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Leigh v. Loyd

Supreme Court of Arizona

May 5, 1952

LEIGH
v.
LOYD

Affirmed.

Krucker & Evans, of Tucson, for appellant.

James M. Howsare, of Tucson, for appellee.

Stanford, Justice. Udall, C. J., and Phelps, De Concini, and La Prade, JJ., concurring.

OPINION

Stanford, Justice.

Page 357

[74 Ariz. 85] Appellee, plaintiff below, brought this action to cancel and declare void a note and realty mortgage held by appellant. Appellee alleged appellant fraudulently procured said note and mortgage from appellee. The lower court rendered judgment in favor of appellee and ordered the note and mortgage cancelled. Appellant moved for a new trial and, upon the denial of the motion, now appeals from the judgment and the order denying a new trial.

Appellee, Minnie P. Loyd, was a widow owning certain improved real estate in Tucson, Arizona. The appellant, Joe Leigh, was a real estate broker doing business in Tucson, a stranger to appellee until recommended to her by friends, Ruby and Anthony C. Tappero. The Tapperos were endeavoring to start a hospital in Tucson on property owned by Leigh and others. Capital was needed to begin the operation of the hospital and the Tapperos were trying to interest appellee in the venture by making them a loan. Appellee agreed that if she could sell her duplex she would loan the Tapperos $ 3,000 from the proceeds of the sale. Thereupon appellee orally listed the property for sale with appellant's realty firm. A short time later, December 8, 1948, appellant and the Tapperos went to appellee's residence to discuss the proposed loan. At that time, appellee, believing she was signing an exclusive listing for the sale of her duplex, signed a $ 3,000 note, payable in six months to appellant, and a realty mortgage on the duplex securing the note. At that same time the Tapperos signed a promissory note payable to appellee in the sum of $ 3,000 which the parties agreed was not to become effective until the property was sold.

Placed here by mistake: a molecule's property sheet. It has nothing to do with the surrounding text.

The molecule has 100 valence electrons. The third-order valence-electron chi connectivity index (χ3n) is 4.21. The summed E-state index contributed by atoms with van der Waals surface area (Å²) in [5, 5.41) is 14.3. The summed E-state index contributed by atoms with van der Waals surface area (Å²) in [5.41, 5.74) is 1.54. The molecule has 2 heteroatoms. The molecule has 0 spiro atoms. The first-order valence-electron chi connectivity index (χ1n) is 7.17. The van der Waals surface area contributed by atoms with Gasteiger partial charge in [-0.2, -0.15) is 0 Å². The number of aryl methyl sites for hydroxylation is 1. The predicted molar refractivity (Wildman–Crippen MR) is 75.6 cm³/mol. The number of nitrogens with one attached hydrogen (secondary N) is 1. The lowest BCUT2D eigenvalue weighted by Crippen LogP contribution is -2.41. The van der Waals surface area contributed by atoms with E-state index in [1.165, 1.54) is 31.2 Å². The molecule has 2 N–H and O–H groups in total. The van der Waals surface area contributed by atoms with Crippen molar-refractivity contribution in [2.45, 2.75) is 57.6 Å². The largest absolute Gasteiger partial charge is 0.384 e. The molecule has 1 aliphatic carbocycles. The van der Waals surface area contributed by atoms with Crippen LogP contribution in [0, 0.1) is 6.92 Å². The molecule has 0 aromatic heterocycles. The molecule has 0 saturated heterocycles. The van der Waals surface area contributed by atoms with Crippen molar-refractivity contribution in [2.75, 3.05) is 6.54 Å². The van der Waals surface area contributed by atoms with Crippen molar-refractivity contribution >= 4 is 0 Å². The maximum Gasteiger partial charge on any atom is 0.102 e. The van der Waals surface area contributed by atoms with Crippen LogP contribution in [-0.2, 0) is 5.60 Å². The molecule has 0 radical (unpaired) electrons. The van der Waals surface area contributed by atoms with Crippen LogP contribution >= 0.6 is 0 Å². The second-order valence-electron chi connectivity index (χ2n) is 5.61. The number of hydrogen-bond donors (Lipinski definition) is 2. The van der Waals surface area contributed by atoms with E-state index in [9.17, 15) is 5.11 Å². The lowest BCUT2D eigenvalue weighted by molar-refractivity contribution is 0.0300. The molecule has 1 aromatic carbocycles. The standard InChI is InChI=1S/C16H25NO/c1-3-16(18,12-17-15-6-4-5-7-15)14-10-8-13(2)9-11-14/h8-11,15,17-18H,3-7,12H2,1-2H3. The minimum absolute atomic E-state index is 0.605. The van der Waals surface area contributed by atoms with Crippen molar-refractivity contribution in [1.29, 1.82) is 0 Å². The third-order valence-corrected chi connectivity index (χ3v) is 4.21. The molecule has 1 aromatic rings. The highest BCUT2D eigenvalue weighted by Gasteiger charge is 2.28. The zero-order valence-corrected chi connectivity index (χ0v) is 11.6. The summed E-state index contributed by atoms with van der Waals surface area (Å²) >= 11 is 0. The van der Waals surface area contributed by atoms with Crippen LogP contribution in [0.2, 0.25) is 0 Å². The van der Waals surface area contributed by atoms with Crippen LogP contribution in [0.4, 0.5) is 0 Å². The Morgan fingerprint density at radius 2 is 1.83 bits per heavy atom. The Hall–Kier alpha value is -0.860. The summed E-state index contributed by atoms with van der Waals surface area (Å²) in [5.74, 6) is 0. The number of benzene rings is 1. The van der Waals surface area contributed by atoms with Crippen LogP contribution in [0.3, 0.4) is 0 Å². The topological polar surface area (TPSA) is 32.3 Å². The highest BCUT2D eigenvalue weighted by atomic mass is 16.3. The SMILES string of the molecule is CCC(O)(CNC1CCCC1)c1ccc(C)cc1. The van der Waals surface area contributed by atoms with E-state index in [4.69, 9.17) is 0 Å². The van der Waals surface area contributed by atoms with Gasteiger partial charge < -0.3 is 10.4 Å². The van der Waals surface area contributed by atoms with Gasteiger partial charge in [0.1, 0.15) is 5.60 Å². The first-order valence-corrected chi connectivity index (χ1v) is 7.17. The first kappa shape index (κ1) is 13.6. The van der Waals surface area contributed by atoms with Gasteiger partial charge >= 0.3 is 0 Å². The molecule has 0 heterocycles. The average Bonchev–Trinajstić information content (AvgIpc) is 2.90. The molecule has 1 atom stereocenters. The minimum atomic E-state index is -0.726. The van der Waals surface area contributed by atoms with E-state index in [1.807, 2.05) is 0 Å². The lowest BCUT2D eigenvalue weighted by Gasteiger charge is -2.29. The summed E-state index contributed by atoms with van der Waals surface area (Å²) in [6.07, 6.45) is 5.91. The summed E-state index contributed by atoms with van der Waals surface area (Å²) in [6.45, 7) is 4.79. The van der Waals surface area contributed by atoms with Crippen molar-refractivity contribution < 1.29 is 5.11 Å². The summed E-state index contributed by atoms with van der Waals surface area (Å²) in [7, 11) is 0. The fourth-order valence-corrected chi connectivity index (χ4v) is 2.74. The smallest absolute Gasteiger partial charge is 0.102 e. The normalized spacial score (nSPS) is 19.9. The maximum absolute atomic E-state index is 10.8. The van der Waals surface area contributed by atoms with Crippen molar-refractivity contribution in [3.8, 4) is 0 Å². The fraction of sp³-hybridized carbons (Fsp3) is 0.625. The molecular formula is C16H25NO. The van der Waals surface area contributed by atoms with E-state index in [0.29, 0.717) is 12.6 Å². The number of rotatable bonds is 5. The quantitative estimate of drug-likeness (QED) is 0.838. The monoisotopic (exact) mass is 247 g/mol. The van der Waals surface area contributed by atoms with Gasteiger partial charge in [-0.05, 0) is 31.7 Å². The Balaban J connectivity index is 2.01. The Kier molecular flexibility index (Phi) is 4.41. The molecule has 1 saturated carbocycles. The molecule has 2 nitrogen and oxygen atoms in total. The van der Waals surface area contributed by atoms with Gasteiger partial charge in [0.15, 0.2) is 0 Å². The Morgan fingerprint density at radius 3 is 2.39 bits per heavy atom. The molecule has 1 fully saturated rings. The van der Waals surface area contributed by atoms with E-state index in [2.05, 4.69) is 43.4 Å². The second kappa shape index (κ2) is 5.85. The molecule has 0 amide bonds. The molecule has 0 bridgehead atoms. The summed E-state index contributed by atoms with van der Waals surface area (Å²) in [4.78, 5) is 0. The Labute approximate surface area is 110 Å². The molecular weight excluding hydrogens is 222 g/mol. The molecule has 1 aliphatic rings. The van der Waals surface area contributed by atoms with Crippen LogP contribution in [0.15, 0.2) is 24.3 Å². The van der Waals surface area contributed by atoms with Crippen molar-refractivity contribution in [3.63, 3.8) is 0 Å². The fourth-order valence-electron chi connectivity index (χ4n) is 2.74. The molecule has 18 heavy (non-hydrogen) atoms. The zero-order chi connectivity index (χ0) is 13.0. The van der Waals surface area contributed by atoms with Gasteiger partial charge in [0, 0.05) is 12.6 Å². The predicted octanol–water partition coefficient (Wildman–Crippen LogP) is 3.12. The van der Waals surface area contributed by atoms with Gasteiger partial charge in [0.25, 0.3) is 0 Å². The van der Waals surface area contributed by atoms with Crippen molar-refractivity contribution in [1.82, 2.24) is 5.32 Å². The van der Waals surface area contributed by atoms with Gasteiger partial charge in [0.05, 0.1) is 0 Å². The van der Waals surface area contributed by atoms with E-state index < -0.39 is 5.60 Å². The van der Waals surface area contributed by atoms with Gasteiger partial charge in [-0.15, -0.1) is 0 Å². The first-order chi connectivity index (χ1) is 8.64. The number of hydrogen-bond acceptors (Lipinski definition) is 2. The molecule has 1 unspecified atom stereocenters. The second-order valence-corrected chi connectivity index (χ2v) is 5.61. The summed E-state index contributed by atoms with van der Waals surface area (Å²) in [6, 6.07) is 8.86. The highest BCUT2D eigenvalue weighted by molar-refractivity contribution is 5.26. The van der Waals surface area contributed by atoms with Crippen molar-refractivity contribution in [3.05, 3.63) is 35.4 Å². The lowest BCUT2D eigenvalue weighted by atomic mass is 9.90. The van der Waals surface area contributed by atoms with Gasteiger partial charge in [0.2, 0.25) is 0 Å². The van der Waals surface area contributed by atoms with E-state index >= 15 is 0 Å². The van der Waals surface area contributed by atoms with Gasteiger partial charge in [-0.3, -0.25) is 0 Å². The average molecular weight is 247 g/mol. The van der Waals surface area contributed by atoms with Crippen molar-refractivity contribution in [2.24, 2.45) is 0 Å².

Six months later appellee first learned the true nature of the papers she had signed when appellant demanded payment of the note and threatened foreclosure of the mortgage. Appellee immediately brought this action to cancel the note and mortgage.

[74 Ariz. 86] Upon the trial of the cause before the court sitting without a jury, a note and realty mortgage bearing appellee's signature and a cancelled check in the amount of $ 3,000 drawn by appellant, payable to appellee, and bearing appellee's endorsement, were admitted in evidence. The note executed by the Tapperos, payable to appellee, was also admitted. Testimony was introduced to the effect that after this transaction the Tapperos received $ 2,100 credit for rent in advance and $ 900 cash from appellant. Appellant contends he loaned the money to appellee, taking the mortgage as security, so that appellee could make the $ 3,000 loan to the Tapperos. To the date of the trial appellee's duplex had not been sold.

Appellant submits four assignments of error for our consideration. The first two assignments deal with the court's denial of appellant's motions to file a counterclaim praying for foreclosure of the mortgage

Page 358

and to amend his pleadings to conform to ...


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